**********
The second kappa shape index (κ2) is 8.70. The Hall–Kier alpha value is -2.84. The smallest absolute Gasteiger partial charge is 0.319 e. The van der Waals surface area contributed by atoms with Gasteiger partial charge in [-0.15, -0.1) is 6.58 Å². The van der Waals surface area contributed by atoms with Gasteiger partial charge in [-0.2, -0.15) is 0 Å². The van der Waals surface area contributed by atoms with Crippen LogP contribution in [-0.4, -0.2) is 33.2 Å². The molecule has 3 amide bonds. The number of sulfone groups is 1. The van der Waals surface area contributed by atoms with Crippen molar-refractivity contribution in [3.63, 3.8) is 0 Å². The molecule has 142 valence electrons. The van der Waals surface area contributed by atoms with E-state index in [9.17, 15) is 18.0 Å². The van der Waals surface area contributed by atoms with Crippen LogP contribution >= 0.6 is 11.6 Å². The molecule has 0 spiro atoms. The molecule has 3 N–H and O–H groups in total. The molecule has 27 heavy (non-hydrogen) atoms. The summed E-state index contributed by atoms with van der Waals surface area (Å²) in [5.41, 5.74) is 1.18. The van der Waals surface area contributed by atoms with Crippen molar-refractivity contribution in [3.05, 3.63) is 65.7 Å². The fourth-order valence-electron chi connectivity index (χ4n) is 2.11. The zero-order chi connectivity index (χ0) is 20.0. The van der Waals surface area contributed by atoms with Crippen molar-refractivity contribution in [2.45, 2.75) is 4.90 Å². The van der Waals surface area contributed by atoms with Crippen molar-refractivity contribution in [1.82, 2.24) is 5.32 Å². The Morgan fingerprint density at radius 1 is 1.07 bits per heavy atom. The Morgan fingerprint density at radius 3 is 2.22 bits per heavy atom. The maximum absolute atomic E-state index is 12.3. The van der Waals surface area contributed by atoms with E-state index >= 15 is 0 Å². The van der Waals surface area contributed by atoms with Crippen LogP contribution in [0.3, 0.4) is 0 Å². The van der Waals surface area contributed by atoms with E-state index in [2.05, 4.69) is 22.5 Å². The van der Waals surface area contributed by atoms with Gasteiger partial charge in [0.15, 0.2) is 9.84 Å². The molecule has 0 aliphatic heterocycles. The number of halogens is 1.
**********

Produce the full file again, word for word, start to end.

The second kappa shape index (κ2) is 8.70. The Hall–Kier alpha value is -2.84. The smallest absolute Gasteiger partial charge is 0.319 e. The van der Waals surface area contributed by atoms with Gasteiger partial charge in [-0.15, -0.1) is 6.58 Å². The van der Waals surface area contributed by atoms with Gasteiger partial charge in [-0.2, -0.15) is 0 Å². The van der Waals surface area contributed by atoms with Crippen LogP contribution in [-0.4, -0.2) is 33.2 Å². The molecule has 3 amide bonds. The number of sulfone groups is 1. The van der Waals surface area contributed by atoms with Crippen molar-refractivity contribution in [3.63, 3.8) is 0 Å². The molecule has 142 valence electrons. The van der Waals surface area contributed by atoms with E-state index in [9.17, 15) is 18.0 Å². The van der Waals surface area contributed by atoms with Crippen LogP contribution >= 0.6 is 11.6 Å². The molecule has 0 spiro atoms. The molecule has 3 N–H and O–H groups in total. The molecule has 27 heavy (non-hydrogen) atoms. The summed E-state index contributed by atoms with van der Waals surface area (Å²) in [5.41, 5.74) is 1.18. The van der Waals surface area contributed by atoms with Crippen molar-refractivity contribution in [3.05, 3.63) is 65.7 Å². The fourth-order valence-electron chi connectivity index (χ4n) is 2.11. The zero-order chi connectivity index (χ0) is 20.0. The van der Waals surface area contributed by atoms with Crippen molar-refractivity contribution in [2.45, 2.75) is 4.90 Å². The van der Waals surface area contributed by atoms with Crippen molar-refractivity contribution in [1.82, 2.24) is 5.32 Å². The Morgan fingerprint density at radius 1 is 1.07 bits per heavy atom. The Morgan fingerprint density at radius 3 is 2.22 bits per heavy atom. The maximum absolute atomic E-state index is 12.3. The van der Waals surface area contributed by atoms with E-state index >= 15 is 0 Å². The van der Waals surface area contributed by atoms with Crippen LogP contribution in [0.3, 0.4) is 0 Å². The van der Waals surface area contributed by atoms with E-state index in [2.05, 4.69) is 22.5 Å². The van der Waals surface area contributed by atoms with Gasteiger partial charge in [0.15, 0.2) is 9.84 Å². The molecule has 0 aliphatic heterocycles. The number of halogens is 1.